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How can faith make whole?

by
11 October 2011

Maria Schleger looks at questions about spiritual healing

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Spiritual Healing: Scientific and religious perspectives
Fraser Watts, editor
Cambridge University Press £55
(978-0-521-19793-9)
Church Times Bookshop £49.50

The Church’s Healing Ministry: Practical and pastoral reflections
David Atkinson

Canterbury Press £14.99
(978-1-84825-077-2)
Church Times Bookshop £13.50

The Church’s Healing Ministry: Practical and pastoral reflections
David Atkinson

Canterbury Press £14.99
(978-1-84825-077-2)
Church Times Bookshop £13.50

STUCK in a long Proms queue one sunny evening, we began to discuss exorcism. A psychotherapist had been interviewed on the radio. In an attempt to rid herself of the perse­cut­ory voices that had long tor­mented her, she had turned finally to an exorcist.

My companion, a liberal Chris­tian, was worried. “Surely, that kind of belief is dangerous and will pre­vent her getting the psychiatric help she really needs?” With Fraser Watts’s book of essays fresh in my mind, I disagreed.

Largely written from a Christian perspective by a number of aca­demics and specialists in the fields of anthropology and history, as well as theology, psychology, and medicine, Watts’s book sets out to challenge our common cultural assumption that any kind of healing not based on the Western medical model is perilous nonsense.

To do this, it has first to tackle the dualist notion that underpins that model: mind and body seen as distinct entities operating indepen­dently of one another. Instead, Watts posits “an emergentist view of mind, in which mental powers are seen as emerging from the physical body”. Spirit then emerges from both mind and body. He tells us of Coleridge’s maxim that distinctions do not imply divisions. So healing is necessarily holistic, involving the whole person, in both our physical and our psycho-social dimensions.

The authors of this volume do not always agree. This makes for interesting reading. David Leech takes issue with the whole idea (espoused by Justin Meggitt and Watts) that scientific inquiry has much to contribute to the pheno­menon of spiritual healing. “I want both to admit the reality and power of spiritual healing, but also to as­sert that science is potentially capa­ble of taking steps towards under­standing it,” Watts writes.

Current scientific knowledge is not definitive: it is subject to para­digmatic shifts; in the future we will know. The problem with this, ac­cording to Leech, is that it does little more than establish that spiritual healing is not merely “fraud or malobservation”. Only a “superna­tur­alist” explanation can lay claim to the origin of healing in God’s action; for belief rests inevitably on “extrascientific assumptions”.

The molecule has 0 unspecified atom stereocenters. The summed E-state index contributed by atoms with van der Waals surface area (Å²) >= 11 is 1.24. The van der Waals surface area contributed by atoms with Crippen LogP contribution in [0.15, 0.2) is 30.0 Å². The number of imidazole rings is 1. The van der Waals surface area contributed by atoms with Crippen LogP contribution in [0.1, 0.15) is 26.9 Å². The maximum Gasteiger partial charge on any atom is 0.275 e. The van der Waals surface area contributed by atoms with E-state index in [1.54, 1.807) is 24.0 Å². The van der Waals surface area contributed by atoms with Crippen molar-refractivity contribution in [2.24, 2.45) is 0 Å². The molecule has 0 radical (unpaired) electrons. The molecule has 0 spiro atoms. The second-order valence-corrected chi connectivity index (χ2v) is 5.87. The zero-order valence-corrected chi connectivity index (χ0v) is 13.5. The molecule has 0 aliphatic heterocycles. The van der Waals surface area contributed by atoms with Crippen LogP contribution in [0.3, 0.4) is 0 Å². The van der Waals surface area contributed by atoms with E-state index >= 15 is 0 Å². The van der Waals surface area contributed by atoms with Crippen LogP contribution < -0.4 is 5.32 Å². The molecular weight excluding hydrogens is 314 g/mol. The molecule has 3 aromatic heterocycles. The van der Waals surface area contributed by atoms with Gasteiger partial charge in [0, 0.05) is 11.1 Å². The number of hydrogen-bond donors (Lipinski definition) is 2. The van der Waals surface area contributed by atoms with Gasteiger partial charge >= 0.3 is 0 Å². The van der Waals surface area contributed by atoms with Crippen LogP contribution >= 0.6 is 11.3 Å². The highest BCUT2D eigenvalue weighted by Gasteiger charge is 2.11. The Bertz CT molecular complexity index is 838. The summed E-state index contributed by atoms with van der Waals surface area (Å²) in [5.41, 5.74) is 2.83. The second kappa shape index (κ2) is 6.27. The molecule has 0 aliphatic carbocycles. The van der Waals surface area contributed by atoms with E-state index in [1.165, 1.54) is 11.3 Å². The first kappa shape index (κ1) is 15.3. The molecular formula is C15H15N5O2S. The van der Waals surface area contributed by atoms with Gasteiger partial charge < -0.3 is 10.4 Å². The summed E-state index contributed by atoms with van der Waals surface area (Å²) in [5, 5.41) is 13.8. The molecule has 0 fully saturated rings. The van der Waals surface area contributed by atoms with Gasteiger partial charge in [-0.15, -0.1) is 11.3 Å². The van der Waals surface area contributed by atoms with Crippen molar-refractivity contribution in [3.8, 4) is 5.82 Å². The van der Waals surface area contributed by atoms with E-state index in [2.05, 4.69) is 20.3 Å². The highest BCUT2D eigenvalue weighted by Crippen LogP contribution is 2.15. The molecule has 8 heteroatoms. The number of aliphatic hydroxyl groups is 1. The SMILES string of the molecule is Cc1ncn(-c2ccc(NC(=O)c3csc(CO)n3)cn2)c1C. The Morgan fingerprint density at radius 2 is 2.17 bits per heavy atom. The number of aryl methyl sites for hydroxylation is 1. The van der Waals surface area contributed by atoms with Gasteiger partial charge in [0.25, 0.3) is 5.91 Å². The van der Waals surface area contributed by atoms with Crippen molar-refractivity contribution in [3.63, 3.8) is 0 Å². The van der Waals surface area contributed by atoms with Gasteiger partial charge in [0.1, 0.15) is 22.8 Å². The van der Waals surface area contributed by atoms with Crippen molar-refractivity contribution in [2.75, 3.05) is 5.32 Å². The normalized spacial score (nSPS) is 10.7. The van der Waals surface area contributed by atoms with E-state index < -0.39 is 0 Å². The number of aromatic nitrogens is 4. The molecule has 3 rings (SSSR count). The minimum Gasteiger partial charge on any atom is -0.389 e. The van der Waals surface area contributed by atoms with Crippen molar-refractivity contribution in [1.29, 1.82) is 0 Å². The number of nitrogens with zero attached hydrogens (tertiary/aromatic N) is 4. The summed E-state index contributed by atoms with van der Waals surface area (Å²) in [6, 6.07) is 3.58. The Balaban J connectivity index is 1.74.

In another well-argued essay, Meggitt examines head-on how we can believe that the healing miracles of Jesus were actual physical cures. He takes issue with the current explanation that they might be understood as conversion disorders, when the mind converts an insol­uble psychic conflict into a somatic symptom, as for instance many soldiers did in the First World War. He opts instead for the placebo effect, a much richer concept than is usually realised. Other essays ex­amine research into the effectiveness of prayer, the place of illness in healing, and secular insights into spiritual healing.

This is a stimulating book with clear pastoral and practical impli­cations for prayer and work with the sick.

David Atkinson’s short book, on the other hand, lacks focus. It at­tempts in an exhortatory style to cover a vast amount of ground, and succeeds in saying very little that has not been said before about the theo­logical and practical implications of the healing ministry. In a section on intercessory prayer, we are reminded that “it is, of course, always import­ant to make time to wait for God and listen to him, especially in the rush and exhaustion of contempor­ary life.”

Atkinson devotes little more than a page and a half to the question of miracles, which he oddly refers to as “clever events”. The best chapters are the ones about the Church’s rela­tion­ship to counselling and sexual abuse, two issues that he has written about at greater length elsewhere.

The Revd Maria Schleger is a psychotherapist and Anglican priest.

NEARLY six per cent of the UK population suffer from dependence on alcohol. John McMahon and Lou Lewis write from experience in Bottled Up for families affected by a person’s drinking (Lion, £8.99 (£8.10); 978-0-7459-5515-5).

NEARLY six per cent of the UK population suffer from dependence on alcohol. John McMahon and Lou Lewis write from experience in Bottled Up for families affected by a person’s drinking (Lion, £8.99 (£8.10); 978-0-7459-5515-5).

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